Venture Capitalists won’t stop investing, even in an apparent economic slowdown. At least that’s according to the four investors who took part in a panel discussion put on by the German American Business Association (GABA).
The message could be taken as good news for startups looking for funding. Suggestions for what’s hot included fintech and cybersecurity. Other hot areas include Artificial Intelligence that helps with things like human resources and inventory. Think “Ideas that will save on labor costs.”
Four Investors, Four ViewsGABA invited four VC leaders to its annual “Venture Capital Investment Thesis panel discussion, offering participants a chance to hear “what’s hot and what’s not.” Moderated by Gunther Hofmann and Jens Weitzel, the investors weighed in what investment trends they see in the market. Ankita Vashistha, a partner at StrongHer Ventures who helped lead the Saha Fund and Thorns Capital offered cybersecurity as one of her top interests for 2022. “We can work from anywhere. Talent can work from anywhere.” So, tools and infrastructure are hot right now and so startups offering help with security stand a good chance of attracting new funding.
Cybersecurity is also one of Steve Goldberg’s top pics for funding. The partner at Finistere Ventures told the group anything cybersecurity related is a good bet for funding. “Things are tough right now,” he says, but VCs are ready to invest because “businesses still need to run” even in an economic downturn. He points to AI enhancements to standard enterprise software involving human resources or inventory are a good bet for venture investors.
Point72 Ventures Operating Partner Eva-Maria Olbers says 2021 was a very unusual year, pointing to VC funding and valuations that were off the charts. She sees “a more natural and more sustainable trend” emerging in 2022. What’s more, investing will continue. “VCs will always be looking for avenues and for investments,” she said. With the world opening up as the pandemic wanes, she is optimistic, in part because “we are getting back to meeting our founders in person.”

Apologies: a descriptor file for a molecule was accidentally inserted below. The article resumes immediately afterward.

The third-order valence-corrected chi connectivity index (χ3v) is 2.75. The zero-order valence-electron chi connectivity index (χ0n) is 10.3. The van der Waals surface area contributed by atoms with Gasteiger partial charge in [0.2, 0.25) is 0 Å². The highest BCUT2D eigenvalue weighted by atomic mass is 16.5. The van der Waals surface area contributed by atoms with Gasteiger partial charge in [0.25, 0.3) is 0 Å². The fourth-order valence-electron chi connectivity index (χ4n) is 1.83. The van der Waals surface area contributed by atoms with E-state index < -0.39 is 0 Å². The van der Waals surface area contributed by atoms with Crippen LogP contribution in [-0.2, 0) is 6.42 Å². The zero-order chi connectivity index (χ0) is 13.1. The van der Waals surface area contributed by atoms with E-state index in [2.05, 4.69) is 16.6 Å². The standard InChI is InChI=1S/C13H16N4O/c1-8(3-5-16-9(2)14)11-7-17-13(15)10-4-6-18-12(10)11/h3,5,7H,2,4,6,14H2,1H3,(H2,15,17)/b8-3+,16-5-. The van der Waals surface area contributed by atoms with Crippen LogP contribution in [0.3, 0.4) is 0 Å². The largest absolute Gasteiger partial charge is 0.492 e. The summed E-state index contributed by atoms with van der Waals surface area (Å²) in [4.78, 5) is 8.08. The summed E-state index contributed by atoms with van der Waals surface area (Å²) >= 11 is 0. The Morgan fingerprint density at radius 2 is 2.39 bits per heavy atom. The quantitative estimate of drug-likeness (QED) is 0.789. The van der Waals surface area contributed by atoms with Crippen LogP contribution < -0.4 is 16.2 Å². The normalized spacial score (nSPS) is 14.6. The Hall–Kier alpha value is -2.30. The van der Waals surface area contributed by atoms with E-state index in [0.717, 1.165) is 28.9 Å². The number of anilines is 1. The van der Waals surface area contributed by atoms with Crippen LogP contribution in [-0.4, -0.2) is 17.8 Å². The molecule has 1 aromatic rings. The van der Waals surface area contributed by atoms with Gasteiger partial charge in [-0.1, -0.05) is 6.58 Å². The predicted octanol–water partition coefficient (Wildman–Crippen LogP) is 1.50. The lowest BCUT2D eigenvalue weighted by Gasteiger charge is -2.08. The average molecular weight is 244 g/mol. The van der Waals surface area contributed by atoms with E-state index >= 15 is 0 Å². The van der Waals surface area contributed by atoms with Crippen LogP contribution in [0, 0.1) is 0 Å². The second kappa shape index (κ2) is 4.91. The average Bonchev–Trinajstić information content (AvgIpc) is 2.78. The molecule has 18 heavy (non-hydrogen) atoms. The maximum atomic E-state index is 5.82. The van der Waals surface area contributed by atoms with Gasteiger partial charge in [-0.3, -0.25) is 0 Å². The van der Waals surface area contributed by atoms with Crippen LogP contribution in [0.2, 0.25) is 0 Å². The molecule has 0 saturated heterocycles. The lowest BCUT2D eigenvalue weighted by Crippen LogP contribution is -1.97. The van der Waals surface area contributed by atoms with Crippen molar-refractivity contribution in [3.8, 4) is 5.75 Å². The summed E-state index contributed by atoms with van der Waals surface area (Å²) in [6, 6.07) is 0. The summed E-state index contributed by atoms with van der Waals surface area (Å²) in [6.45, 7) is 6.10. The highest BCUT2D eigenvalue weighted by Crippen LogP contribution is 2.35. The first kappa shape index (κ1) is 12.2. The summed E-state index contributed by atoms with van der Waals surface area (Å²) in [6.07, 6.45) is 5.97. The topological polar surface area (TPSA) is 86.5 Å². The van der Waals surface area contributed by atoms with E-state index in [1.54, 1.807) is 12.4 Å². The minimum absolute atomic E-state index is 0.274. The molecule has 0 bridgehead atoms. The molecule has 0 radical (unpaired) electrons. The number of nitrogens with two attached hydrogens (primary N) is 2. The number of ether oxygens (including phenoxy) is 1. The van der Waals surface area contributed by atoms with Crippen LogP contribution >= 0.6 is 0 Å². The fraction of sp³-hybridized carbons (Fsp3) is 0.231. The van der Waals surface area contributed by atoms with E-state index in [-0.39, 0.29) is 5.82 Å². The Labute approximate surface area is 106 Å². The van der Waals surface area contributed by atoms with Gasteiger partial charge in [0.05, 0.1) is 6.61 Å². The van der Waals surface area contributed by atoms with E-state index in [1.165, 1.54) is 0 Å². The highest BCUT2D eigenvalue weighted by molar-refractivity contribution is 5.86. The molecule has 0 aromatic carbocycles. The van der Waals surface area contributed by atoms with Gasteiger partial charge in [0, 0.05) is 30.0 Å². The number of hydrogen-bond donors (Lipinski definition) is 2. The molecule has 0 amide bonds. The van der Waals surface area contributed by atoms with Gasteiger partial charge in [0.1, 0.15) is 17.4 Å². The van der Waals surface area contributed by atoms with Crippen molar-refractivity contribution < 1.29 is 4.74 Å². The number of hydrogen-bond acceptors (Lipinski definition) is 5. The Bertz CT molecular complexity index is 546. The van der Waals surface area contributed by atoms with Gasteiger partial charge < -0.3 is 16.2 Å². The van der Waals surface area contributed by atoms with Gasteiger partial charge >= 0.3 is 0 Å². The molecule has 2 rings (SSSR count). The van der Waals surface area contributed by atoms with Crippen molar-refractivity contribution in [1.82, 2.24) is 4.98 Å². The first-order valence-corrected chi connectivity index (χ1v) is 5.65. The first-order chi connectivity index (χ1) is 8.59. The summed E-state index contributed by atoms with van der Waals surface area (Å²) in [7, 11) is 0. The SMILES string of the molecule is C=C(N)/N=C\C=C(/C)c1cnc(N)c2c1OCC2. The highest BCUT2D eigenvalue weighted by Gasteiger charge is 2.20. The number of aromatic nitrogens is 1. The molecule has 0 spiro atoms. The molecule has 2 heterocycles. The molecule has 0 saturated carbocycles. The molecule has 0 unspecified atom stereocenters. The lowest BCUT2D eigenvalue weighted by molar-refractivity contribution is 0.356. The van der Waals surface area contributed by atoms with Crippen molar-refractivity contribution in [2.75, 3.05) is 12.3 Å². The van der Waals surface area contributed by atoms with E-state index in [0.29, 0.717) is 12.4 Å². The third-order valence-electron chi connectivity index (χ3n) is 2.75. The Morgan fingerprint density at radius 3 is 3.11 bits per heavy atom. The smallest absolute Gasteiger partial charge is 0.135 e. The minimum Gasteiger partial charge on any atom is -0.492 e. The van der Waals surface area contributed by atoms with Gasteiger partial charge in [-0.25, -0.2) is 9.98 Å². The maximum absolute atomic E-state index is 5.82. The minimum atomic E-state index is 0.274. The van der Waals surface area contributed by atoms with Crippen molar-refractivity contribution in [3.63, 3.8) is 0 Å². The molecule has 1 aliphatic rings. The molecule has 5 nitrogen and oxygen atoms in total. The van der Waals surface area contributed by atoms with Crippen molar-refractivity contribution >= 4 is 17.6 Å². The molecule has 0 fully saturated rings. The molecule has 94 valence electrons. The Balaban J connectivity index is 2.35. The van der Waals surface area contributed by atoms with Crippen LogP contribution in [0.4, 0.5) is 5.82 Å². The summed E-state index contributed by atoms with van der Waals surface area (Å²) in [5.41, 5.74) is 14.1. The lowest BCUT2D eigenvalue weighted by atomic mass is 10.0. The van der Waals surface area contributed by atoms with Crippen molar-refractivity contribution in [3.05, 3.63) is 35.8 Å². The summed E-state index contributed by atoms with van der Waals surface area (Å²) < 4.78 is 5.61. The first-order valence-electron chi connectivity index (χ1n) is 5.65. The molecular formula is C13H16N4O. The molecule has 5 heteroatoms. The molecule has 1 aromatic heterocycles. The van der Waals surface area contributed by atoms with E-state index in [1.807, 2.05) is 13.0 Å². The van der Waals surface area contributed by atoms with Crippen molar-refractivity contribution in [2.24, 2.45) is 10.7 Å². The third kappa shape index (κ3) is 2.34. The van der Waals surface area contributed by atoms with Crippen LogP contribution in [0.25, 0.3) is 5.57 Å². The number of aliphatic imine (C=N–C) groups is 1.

The economy is definitely slowing according to Martin Tantow, a partner at the behemoth VC firm Pegasus Tech Ventures. He brought a “high-level view” to the panel, saying there was a significant downturn in valuations in the first quarter of the year after the highest valuations ever at the end of 2021. He’s seeing continued downward pressure in the second quarter, but “the best startups get started in downturns. This coming downturn is not a negative thing.”
“If you have a good idea, go for it” says Goldberg. The other panelists seemed to all agree, including Olbers who says, “Overall, an optimistic lens going forward.” Part of the reason here is that venture funds typically have a 10-year lifespan which often is extended even beyond that. A downturn lasts only so long, Goldberg says, and with investment periods lasting three years “there’s no way to stop investments and wait for things to change.”
Sponsor: Berlin Business Office
By Henry Mulak
Henry Mulak is a journalist and teacher working out of Silicon Valley. A member of GABA since 2018, he has worked from both Germany and California over a career spanning four decades. He moved from Berlin back to his home state in 2013 and now focuses on the tech sector, including AI and Machine Learning.